My hobby:

October 17, 2013

oh crap im part furry

Fear and Loathing dinosaur tail 2

Relic cover

polar dinosaur babies

convincing genetic engineers that everyone would look better if they had sauropod tails.

If you have no idea what I’m on about, go check out XKCD.

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9 Responses to “My hobby:”

  1. Paul S. Says:

    Why don’t giraffes have sauropod tails?

  2. Mike Taylor Says:

    Like so many good questions, this seems an obvious one to ask — once you’ve heard someone ask it. No doubt a more substantial tail would provide a useful counterbalance for the Giraffe’s long neck.

    In this case, I think the problem is phylogeny. Giraffes are descended from artiodactyls which, like most mammals, had evolved their tails away to almost nothing. Re-evolving a meaningful tail is not an overnight project. (And taking full advantage of it by replumbing the muscles of the hindquarter is a huge project.)


  3. “Re-evolving a meaningful tail is not an overnight project.”

    …yes, that is my favourite sentence today.

  4. tmkeesey Says:

    There is a certain group of artiodactyls with VERY meaningful tails. Whale-sized, even.

    That said, I certainly can’t think of any ruminants with powerful tails.


  5. Did primitive cetartiodactyls have powerful tails, I wonder? Or did whales figure out the secret to overnight caudal success?

  6. Matt Wedel Says:

    Why don’t giraffes have sauropod tails?

    Because unlike non-avian dinosaurs, birds and mammals shifted the main femur-retracting muscles from the tail to the pelvis. After that, whatever advantages big tails conferred do not seem to have outweighed their deficits. The exceptions are mammals that use their big tails for something other than anchoring femur-retracting muscles: swimming (platypus, beaver, otters, manatees and dugongs, cetaceans), or a prop and counterbalance (wallabies, kangaroos, pangolins).

    I’m deliberately leaving out squirrels and monkeys. The fatness of squirrel tails is illusory, they’re basically rat tails with Duck Dynasty beards. And prehensile tails are useful but not very big, in terms of fractions of the animals’ masses.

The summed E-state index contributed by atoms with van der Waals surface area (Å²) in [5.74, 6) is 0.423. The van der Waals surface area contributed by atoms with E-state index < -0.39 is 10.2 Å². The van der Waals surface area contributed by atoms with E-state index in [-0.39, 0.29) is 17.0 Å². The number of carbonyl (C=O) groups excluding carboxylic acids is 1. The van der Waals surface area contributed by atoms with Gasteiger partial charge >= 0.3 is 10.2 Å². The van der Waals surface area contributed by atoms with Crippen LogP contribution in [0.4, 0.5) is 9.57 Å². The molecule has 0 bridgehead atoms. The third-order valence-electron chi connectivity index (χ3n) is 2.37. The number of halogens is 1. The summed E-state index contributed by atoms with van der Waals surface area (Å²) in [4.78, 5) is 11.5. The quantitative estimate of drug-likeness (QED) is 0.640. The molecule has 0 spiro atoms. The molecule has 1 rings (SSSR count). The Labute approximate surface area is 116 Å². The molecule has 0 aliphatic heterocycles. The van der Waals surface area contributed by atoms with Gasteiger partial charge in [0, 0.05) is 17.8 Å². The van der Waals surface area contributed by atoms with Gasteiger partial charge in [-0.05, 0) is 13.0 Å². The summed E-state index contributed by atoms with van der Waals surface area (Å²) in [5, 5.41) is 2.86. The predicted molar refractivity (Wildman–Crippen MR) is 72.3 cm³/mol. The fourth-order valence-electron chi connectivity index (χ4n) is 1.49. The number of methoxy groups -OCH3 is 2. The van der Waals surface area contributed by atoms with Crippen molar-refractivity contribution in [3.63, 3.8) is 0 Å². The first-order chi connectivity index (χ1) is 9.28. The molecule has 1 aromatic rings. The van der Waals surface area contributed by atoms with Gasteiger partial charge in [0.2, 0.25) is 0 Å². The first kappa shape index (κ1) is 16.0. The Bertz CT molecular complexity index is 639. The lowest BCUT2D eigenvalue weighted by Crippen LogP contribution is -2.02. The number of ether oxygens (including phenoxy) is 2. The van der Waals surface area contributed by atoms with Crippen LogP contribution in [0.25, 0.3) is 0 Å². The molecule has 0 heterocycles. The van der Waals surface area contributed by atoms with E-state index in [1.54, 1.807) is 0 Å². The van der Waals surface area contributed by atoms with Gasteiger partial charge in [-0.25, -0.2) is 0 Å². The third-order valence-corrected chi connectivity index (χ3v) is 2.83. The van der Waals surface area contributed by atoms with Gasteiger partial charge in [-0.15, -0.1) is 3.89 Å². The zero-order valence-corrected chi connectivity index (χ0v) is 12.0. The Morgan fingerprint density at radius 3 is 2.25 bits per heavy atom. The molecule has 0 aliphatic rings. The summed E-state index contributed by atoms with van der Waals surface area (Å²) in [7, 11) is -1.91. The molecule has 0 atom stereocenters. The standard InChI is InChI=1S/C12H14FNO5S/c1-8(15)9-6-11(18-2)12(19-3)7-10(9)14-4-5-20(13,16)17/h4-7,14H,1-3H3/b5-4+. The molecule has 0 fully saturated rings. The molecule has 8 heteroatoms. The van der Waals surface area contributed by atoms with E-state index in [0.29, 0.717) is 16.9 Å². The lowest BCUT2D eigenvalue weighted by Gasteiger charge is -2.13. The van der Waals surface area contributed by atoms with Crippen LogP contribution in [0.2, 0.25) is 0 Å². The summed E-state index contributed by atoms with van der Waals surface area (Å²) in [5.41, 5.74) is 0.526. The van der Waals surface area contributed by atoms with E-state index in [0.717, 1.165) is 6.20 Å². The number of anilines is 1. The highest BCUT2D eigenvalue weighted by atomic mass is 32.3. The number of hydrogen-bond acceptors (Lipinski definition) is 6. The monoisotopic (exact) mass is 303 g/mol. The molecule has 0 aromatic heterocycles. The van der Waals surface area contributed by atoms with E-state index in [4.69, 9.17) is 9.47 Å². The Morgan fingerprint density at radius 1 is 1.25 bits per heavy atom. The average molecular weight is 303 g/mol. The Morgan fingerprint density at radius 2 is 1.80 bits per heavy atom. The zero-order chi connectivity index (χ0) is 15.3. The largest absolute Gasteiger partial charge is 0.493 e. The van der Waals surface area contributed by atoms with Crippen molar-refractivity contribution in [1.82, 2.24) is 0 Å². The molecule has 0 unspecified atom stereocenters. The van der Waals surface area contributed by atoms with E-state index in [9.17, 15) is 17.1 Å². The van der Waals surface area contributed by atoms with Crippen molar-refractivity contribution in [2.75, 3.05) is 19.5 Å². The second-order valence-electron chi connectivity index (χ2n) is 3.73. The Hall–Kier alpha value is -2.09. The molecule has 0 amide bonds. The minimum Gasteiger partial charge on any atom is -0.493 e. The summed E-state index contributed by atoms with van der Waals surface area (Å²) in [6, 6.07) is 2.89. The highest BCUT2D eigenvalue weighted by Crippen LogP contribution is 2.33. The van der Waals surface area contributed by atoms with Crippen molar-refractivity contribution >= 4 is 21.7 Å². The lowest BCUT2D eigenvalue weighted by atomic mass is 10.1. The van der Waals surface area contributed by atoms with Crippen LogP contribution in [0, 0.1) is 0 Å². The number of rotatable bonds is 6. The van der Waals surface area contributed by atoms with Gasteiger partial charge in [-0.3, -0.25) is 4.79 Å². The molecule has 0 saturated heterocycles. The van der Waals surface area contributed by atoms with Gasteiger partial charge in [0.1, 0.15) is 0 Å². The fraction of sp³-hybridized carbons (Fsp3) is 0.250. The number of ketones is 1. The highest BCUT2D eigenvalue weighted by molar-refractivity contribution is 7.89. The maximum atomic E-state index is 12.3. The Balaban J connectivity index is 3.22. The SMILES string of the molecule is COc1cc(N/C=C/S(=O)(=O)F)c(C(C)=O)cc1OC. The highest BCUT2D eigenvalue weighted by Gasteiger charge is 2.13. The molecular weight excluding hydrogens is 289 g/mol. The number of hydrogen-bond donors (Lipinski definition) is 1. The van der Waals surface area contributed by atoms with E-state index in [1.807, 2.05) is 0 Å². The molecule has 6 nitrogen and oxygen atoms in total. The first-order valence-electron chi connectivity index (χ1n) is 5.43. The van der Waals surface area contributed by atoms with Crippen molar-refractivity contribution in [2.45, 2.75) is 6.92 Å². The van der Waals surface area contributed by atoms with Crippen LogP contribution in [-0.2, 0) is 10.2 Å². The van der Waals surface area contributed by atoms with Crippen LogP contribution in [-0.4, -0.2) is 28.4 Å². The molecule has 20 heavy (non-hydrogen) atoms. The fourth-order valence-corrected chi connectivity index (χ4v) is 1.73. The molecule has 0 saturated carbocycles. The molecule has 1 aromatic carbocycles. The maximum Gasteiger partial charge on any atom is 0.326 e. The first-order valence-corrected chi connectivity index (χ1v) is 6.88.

For more on dinosaur tail muscles as femur-retractors, see this post by Heinrich Mallison and this open-access paper by Persons and Currie.

    No doubt a more substantial tail would provide a useful counterbalance for the Giraffe’s long neck.

    ORLY? I think there is plenty of room for doubt on that score, and since I’ve always smacked this idea down when someone else proposed it, it’s only fair that I smack it down again.

    I think the tails-balance-necks thing is total hogwash. Evidence: all of the big quadrupedal mammals with heavy heads and/or necks get along fine without them: elephants, rhinos, camels, giraffes, deer (especially with those antlers), large-horned goats and antelope and cattle…. The fact is that the head+neck in all of those animals does not account for more than 10-15% of the body mass–same as the necks and heads of sauropods–and such a small mass is in no danger of toppling the animals over. If a big counterbalancing tail was so useful, you’d think maybe at least one of those clades would have gotten something up and going, despite the paucity of material to start with.

    Further evidence: ceratopsians, the largest-headed of all dinosaurs, are also proportionally the smallest-tailed, outside of birds, exactly the opposite of what we’d expect if the counterbalance hypothesis held any water. Especially since ceratopsians never lost their big tails the way that mammals did, and therefore had a head start on evolving a large, counterbalancing tail. And thyreophorans typically have long tails with heavy weaponry, but titchy necks and heads. If the counterbalance idea has any merit, Euoplocephalus should have needed some kind of big goofy bobble-head to balance its long, beweaponed tail.

    (Aside: you might argue that none of these big-headed but short-necked animals are relevant because the long necks of sauropods put the center of mass of the neck farther out in front of the forefeet. And I would then counter that [1] sauropods didn’t hold their necks horizontally very often, and [2] most of the really long-necked sauropods have considerable taper to their necks [evidence], so the neck COM probably wasn’t that far out.)

    I’m happy with the idea that big tails usefully counterbalance bipeds and saltators like kangaroos, kangaroo rats, and pangolins, but those are all bipeds, at least part-time*, and the tail is clearly counterbalancing everything ahead of the hips, not just the head and neck.

    * Before anyone tells me that pangolins are quadrupeds, just watch this video.

    So I’m issuing a challenge. Subscribers to the tails-counterbalance-necks hypothesis, please come forth with some examples of quadrupedal animals where this counterbalancing might demonstrably be doing on! Sauropods don’t count, unless you lop off the tail of a physical or digital sauropod model and show that the tailless sauropod is now unstable. And while you’re at it, please explain all of the counterexamples–elephants, rhinos, terrestrial artiodactyls, ceratopsians, thyreophorans, and so on–without resorting to special pleading.

    Any takers?

  7. Anne Peattie Says:

    Saw xkcd last night, wondered what Wedel would say. Woke up this morning, et voilà, Wedel delivers.


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